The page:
CONF 2019 Tongue or the Breast? Teasing Out the Etiology of Breastfeeding ProblemsIncludes Credits Recorded On: 07/25/2019
In this session, Catherine Watson Genna, BS, IBCLC presents on how breastfeeding difficulties can be rooted in maternal and/or infant pathology or management. This presentation reviews maternal conditions and suboptimal early breastfeeding management associated with low milk production and infant structural issues that interfere with breastfeeding initiation.
CONF 2019 Integrating Lactation Support into Early Intervention Services for Infants with Special NeedsIncludes Credits Recorded On: 07/25/2019
In this session, Jada Wright Nichols, MS, OTR/L, IBCLC presents on early childhood intervention as a support and educational system for very young children (aged birth to three in America, or to six, in some other countries) who have been victims of, or who are at high risk or have developmental delays or disabilities. Some states and regions have chosen to focus these services on children with developmental disabilities or delays, but Early Childhood Intervention is not limited to children with these disabilities. The mission of early childhood intervention is to assure that families who have at-risk children in this age range receive resources and supports that assist them in maximizing their child's physical, cognitive, and social/emotional development while respecting the diversity of families and communities. Typically, the services are state/ regionally funded, and include physiotherapy, occupational therapy, speech-language pathology, nutrition, social work, and, psychological, and education services. These interdisciplinary services are produced in the child’s natural environment, and the service providers may be from the public or private sector. Weaving lactation evaluation and consultation services into what’s already being provided is an ideal way to help normalize breastfeeding, and increase access to breastfeeding support to some of the most vulnerable families, thereby improving breastfeeding rates and helping to decrease comorbidities and other threats to public health. Strategies for incorporating lactation support, as well as for working with other allied health professionals will be addressed.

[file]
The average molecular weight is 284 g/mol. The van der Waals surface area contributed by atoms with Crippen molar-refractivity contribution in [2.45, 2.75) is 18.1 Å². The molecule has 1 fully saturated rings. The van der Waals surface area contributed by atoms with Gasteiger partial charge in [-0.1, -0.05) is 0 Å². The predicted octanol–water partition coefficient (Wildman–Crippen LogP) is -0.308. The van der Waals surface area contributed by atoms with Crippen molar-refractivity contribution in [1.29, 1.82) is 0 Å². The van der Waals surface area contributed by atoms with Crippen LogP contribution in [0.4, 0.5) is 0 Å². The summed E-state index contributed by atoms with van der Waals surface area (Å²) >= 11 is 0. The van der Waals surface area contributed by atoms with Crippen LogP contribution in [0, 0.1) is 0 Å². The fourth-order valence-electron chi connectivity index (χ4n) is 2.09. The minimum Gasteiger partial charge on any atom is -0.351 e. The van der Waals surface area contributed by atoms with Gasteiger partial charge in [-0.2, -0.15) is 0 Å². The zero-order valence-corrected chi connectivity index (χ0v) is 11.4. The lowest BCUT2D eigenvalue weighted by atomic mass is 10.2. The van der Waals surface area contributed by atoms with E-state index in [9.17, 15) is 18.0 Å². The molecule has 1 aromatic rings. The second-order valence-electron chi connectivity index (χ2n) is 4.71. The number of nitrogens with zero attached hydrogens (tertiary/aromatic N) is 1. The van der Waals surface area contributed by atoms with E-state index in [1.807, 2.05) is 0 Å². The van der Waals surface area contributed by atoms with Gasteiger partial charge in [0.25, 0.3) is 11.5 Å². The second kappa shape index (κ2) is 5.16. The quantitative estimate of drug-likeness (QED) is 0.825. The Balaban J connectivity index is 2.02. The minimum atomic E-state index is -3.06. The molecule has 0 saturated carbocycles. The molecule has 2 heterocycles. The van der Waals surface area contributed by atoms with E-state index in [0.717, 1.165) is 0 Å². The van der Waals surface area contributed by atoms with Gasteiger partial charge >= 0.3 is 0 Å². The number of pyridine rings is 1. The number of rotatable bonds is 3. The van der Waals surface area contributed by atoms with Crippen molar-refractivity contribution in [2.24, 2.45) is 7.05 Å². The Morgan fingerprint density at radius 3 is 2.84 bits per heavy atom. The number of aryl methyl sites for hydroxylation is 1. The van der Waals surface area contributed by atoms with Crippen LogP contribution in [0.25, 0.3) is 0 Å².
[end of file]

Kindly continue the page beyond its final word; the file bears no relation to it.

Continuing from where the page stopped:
CONF 2019 Adelante!: A Community-Based Approach to Improve Child Health in a Latinx CommunityIncludes Credits Recorded On: 07/21/2017